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One saw shooting; one saw the blood

Two women testify against a defendant charged in a May 2002 home invasion that ended in a fatal shooting.

Published October 20, 2004

CLEARWATER - Testimony began this week in the trial of a St. Petersburg man accused of shooting a man to death during a 2002 home-invasion robbery in Clearwater.

Eric M. Anderson, 29, is charged with first-degree murder in connection with the May 7, 2002, death of Johnnie Michael Thomas, 35. If convicted, Anderson could be sentenced to death.

Clearwater police say Anderson went to Thomas' Parkwood Street home to get $500 in cocaine. Detectives say Anderson, who had a handgun, confronted Thomas outside, then forced him inside.

Thomas's wife, Brenda, awoke during the robbery and saw a man in her bedroom holding a gun to her husband's head. Thomas, who kept money in the bedroom, apparently made a move for the gun. The gunman fired two bullets into Thomas' upper torso, pulled a crucifix from his neck and fled.

Brenda Thomas said she could not identify the robber because he had a cloth over his face.

But a woman who had driven Anderson to Thomas' home to buy drugs later told police that he had what appeared to be blood on his clothes when he exited the home. She also reported hearing two gunshots while she waited outside in the car.

The woman, who police believe did not know Anderson would attempt a robbery when she drove him to the house, also said Anderson threatened her if she talked to detectives.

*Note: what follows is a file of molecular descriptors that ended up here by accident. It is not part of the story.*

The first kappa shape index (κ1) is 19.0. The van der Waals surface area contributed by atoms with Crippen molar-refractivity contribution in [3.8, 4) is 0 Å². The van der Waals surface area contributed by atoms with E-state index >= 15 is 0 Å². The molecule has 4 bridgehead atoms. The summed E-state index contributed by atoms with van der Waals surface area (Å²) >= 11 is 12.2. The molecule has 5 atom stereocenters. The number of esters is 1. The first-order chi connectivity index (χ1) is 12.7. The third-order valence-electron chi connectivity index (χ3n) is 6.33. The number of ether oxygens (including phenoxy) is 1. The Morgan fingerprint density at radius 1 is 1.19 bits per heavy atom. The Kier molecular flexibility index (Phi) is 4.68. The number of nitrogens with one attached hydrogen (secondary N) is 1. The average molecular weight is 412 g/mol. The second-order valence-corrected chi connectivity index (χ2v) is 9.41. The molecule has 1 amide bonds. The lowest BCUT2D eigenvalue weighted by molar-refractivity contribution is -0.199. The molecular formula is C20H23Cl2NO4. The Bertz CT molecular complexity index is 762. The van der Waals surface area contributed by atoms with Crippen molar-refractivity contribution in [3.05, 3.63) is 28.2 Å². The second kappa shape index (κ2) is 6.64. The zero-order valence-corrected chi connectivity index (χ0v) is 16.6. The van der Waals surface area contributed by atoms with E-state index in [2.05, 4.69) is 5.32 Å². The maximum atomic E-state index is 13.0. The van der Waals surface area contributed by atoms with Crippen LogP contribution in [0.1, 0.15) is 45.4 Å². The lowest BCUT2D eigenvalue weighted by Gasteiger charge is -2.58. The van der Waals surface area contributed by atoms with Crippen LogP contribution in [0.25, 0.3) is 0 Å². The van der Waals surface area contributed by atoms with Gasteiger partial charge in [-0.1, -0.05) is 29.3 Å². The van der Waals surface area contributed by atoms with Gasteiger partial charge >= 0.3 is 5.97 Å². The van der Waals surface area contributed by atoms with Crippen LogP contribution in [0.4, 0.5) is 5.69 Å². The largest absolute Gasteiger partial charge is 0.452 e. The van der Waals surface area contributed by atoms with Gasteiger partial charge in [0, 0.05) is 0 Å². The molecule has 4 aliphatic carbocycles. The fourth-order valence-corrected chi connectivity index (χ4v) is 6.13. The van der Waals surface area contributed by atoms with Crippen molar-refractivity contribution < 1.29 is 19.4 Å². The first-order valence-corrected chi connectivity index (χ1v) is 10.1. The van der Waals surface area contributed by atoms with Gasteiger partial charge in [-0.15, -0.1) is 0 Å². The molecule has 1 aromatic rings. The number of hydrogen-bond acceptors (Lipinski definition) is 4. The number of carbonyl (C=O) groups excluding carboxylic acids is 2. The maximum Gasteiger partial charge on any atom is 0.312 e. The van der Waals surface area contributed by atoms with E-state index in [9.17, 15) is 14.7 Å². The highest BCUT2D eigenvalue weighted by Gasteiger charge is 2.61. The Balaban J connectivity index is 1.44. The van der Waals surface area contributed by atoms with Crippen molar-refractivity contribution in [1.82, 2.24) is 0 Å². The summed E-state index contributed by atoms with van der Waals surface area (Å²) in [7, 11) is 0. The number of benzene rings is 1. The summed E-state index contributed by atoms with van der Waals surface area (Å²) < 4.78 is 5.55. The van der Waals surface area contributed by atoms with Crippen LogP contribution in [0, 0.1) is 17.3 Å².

A third person, Tremayne Z. Smith, 29, also went to the home, but police have been unable to positively establish his role in the incident. Smith has not been charged in the death, but he is in the Pinellas County Jail on an unrelated domestic battery charge.

Thomas' slaying came during an outbreak of violence in Clearwater that year that included about a half-dozen armed robberies and one other homicide. Detectives began looking for Anderson after they received information linking him to the crimes.

Anderson later turned himself in, but he refused to speak with investigators. He was booked into the Pinellas County Jail on multiple charges of robbery and aggravated assault with a firearm.

Six weeks later, the detectives added a murder charge after developing evidence they say implicates Anderson in Thomas' death.

The state later dropped many of the other robbery and assault charges because some witnesses and victims didn't want to testify.

Police say Anderson remains a subject of interest in all those cases, including the February 2002 shooting death of Clarence Bolden. He was killed by a masked robber as he played cards with friends in a Fulton Street cottage, not far from where Thomas would be killed three months later.

The Thomas case stuck, however, especially after lab tests showed that human tissue found under Thomas' fingernails contained Anderson's DNA.

Anderson has pleaded not guilty to the charge. His attorney, Daniel Hernandez, said he will be challenging the credibility of witnesses and DNA evidence.

Testimony is expected to continue today.

[Last modified October 20, 2004, 00:17:24]

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